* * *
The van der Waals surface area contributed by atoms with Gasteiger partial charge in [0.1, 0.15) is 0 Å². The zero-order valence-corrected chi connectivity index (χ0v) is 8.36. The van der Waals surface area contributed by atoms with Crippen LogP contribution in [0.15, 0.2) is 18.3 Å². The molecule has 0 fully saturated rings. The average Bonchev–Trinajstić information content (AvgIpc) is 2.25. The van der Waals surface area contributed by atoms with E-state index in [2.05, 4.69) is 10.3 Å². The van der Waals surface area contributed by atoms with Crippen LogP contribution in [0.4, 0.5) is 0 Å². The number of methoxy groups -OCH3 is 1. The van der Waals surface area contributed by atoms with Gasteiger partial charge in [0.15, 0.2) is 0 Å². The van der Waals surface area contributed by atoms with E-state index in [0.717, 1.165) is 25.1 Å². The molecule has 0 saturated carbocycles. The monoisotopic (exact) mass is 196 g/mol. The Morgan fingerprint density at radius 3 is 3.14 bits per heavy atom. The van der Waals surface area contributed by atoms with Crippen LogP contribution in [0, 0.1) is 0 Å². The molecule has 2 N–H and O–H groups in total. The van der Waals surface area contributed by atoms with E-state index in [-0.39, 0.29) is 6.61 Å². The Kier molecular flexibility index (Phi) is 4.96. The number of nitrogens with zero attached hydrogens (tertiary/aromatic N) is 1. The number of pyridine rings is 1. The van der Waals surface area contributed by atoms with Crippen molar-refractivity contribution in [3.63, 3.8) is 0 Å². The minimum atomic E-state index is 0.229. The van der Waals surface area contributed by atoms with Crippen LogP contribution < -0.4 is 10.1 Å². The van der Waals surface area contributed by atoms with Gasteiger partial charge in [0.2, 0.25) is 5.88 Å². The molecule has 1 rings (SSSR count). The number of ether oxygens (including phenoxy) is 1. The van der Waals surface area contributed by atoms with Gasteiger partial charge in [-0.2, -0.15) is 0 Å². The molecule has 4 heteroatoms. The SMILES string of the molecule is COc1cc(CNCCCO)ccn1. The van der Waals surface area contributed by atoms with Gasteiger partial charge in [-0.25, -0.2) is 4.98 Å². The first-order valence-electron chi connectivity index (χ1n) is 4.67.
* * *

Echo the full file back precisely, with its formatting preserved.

The van der Waals surface area contributed by atoms with Gasteiger partial charge in [0.1, 0.15) is 0 Å². The zero-order valence-corrected chi connectivity index (χ0v) is 8.36. The van der Waals surface area contributed by atoms with Crippen LogP contribution in [0.15, 0.2) is 18.3 Å². The molecule has 0 fully saturated rings. The average Bonchev–Trinajstić information content (AvgIpc) is 2.25. The van der Waals surface area contributed by atoms with E-state index in [2.05, 4.69) is 10.3 Å². The van der Waals surface area contributed by atoms with Crippen LogP contribution in [0.4, 0.5) is 0 Å². The number of methoxy groups -OCH3 is 1. The van der Waals surface area contributed by atoms with Gasteiger partial charge in [0.15, 0.2) is 0 Å². The van der Waals surface area contributed by atoms with E-state index in [0.717, 1.165) is 25.1 Å². The molecule has 0 saturated carbocycles. The monoisotopic (exact) mass is 196 g/mol. The Morgan fingerprint density at radius 3 is 3.14 bits per heavy atom. The van der Waals surface area contributed by atoms with Crippen LogP contribution in [0, 0.1) is 0 Å². The molecule has 2 N–H and O–H groups in total. The van der Waals surface area contributed by atoms with E-state index in [-0.39, 0.29) is 6.61 Å². The Kier molecular flexibility index (Phi) is 4.96. The number of nitrogens with zero attached hydrogens (tertiary/aromatic N) is 1. The number of pyridine rings is 1. The van der Waals surface area contributed by atoms with Crippen molar-refractivity contribution in [3.63, 3.8) is 0 Å². The minimum atomic E-state index is 0.229. The van der Waals surface area contributed by atoms with Crippen LogP contribution < -0.4 is 10.1 Å². The van der Waals surface area contributed by atoms with Gasteiger partial charge in [0.2, 0.25) is 5.88 Å². The molecule has 1 rings (SSSR count). The number of ether oxygens (including phenoxy) is 1. The van der Waals surface area contributed by atoms with Gasteiger partial charge in [-0.2, -0.15) is 0 Å². The molecule has 4 heteroatoms. The SMILES string of the molecule is COc1cc(CNCCCO)ccn1. The van der Waals surface area contributed by atoms with Gasteiger partial charge in [-0.25, -0.2) is 4.98 Å². The first-order valence-electron chi connectivity index (χ1n) is 4.67.